They will have to market the heck out of this in order for people to use it. Everyone I know just defaults to www.speedtest.net.
1. Now that they have this tool out, will the FCC actually listen to any feedback and pursue ISP's who don't live up to their claims?
2. Is this just a study of some sort? Are the FCC not allowed to use existing databases like Speedtest.net?
3. Doesn't it say all over an ISP's EULA that the speeds are "UP TO ***Mbps" and that throughput "MAY BE LESS" under extreme usage?
Seems like a government spending project to me. Then again, most people need something to complain about, and refuse to RTFM...
I work for an ISP's IHD, if your not getting the internet connection speed that you signed up for you should really contact your IHD. All ISP's usually have a requirement that your connection speed be within 70-85% of your provisioned speed (the speed you signed up for). If your not within that range then they should issue a repair ticket to have someone look into it.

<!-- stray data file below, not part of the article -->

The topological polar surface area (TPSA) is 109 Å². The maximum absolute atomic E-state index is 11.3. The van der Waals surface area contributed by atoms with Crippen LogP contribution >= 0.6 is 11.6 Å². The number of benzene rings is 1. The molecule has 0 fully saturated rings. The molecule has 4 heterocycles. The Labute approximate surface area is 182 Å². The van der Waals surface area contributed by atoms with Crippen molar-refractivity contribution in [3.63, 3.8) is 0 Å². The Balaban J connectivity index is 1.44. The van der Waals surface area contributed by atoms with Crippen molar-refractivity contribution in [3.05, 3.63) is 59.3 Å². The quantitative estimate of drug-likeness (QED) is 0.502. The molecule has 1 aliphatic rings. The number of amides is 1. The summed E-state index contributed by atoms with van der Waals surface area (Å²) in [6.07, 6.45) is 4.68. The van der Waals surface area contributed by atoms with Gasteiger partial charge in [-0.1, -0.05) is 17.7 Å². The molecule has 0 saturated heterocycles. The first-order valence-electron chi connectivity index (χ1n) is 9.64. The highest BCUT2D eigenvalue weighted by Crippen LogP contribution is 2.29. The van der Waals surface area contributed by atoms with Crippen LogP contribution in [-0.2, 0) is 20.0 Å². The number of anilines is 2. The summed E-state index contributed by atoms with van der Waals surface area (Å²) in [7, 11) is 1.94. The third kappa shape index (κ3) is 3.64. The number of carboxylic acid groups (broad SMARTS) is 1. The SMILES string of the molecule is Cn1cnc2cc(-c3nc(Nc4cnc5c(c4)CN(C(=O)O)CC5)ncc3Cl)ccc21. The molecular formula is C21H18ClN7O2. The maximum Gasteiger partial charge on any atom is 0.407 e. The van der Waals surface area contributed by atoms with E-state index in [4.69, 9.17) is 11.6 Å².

About time someone steps in gives a standard tool we can measure with. I have questioned Comcast's rated speeds for some time. I am told I have 12 megabit downloads. By my own real world tests, I'll see that speed every once in a while, the other 99% of the time I see a steady 8 megabits. I have their rated speeds in theory, but it stretches the "up to" motto quite a bit.